Over at Grantland, there is a long, entertaining oral history piece compiled by Alex French and Howie Kahn on “The National,” Frank Deford’s influential, short-lived sports newspaper:
Peter Richmond (Main Event Writer): I had a Nieman fellowship at Harvard when I heard about The National. You’re obliged, if you get a Nieman, to go back to the newspaper you were working at. I worked at the Miami Herald as the national sports correspondent. I’d go to the Super Bowl, the World Series, the NBA Finals. I’d go to prize fights. I had a column. Then I got a free ride at Harvard for a year. In the middle of it, I had heard in the New York Daily News that Frank Deford was rounding up this all-star team for The National. I thought, “Oh my god. I’ve got to get there.”
Charles P. Pierce (Main Event Writer): As soon as I heard about it, I basically hurled myself out a window.
Frank Deford: What was my sales pitch like? It wasn’t a reach, and I wasn’t blowing smoke. I’d say, “This paper is going to be the first of its kind. We’ve got this extraordinary staff and we’ve got a lot of money behind it. Go look up anything you want about Emilio Azcárraga. He’s into this, and these sorts of things have worked all over the world, so why can’t they work in the United States? Then I’d pause and say, “I understand it’s risky. We all know this is new territory. But you’re a sports guy. Don’t you want to be part of this?”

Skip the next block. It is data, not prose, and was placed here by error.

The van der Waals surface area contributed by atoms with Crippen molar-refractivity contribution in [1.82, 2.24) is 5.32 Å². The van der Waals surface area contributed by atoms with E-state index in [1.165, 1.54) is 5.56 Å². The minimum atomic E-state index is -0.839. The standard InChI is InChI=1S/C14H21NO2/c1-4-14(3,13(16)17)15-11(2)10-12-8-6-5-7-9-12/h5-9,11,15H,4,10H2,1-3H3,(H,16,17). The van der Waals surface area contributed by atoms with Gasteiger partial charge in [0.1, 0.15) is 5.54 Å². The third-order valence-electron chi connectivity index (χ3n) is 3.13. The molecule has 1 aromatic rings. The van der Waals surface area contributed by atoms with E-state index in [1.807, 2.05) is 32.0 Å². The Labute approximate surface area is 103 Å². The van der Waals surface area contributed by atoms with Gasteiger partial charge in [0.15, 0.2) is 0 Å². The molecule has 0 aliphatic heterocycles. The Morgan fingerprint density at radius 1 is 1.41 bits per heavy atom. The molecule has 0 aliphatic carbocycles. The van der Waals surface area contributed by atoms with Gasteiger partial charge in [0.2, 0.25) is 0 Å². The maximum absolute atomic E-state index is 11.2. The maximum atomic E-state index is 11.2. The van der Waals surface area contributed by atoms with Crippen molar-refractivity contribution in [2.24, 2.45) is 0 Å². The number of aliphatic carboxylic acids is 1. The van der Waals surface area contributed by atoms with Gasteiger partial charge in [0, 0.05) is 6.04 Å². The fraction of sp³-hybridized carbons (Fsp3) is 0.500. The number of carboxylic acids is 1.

Rob Fleder (Main Event Editor): Here was this great adventure and chance to invent something new. It was clear even before it started, and certainly long before it failed, that you were going to get one chance to try this in your life. This was as close to a frontier as we had.
Pierce: Rob Fleder, who was one of the original founding members of Rotisserie baseball, literally in the Rotisserie restaurant, had seen some of my stuff in New England Monthly. He called and said, “Would you like to come down and talk about this thing we have?” So I went down to New York. They didn’t even have real offices yet. They were in some space with pieces of paper hanging on the door.
For all their fine work, somebody at Grantland should have known how to spell Glenn Stout’s name. Otherwise, this is a terrific read.
And while you are at it, dig Charles Pierce’s memories of “The National”:
Oh, money. Yeah, wait. I should tell this story about money, first. In the spring of 1991, the last spring of our newspaper’s life, I got a call from New York. Mike Lupica was leaving the paper to return to the New York Daily News, a development that surprised approximately nobody. He was taking with him his “Shooting From The Lip” column, the three-dot bullet template invented by the great Jimmy Cannon and subsequently appropriated by almost everyone else in the history of newspapers, including, most notably, in USA Today by Larry — “If it’s Wheatena, I’m all in!” — King. The column had been running in The National every Friday, and it had developed an audience. They wanted to keep the idea under a different name, and someone had mentioned that I’d done a similar kind of thing when I was writing a column at the Boston Herald. So they asked me if I’d do it.
Of course, I told them, but I’d need more money to do it.
How much, they asked.
I had no idea, so I quoted them a figure that I thought probably indicated I was on mushrooms at the time.
They didn’t even blink.
You start this week, they said.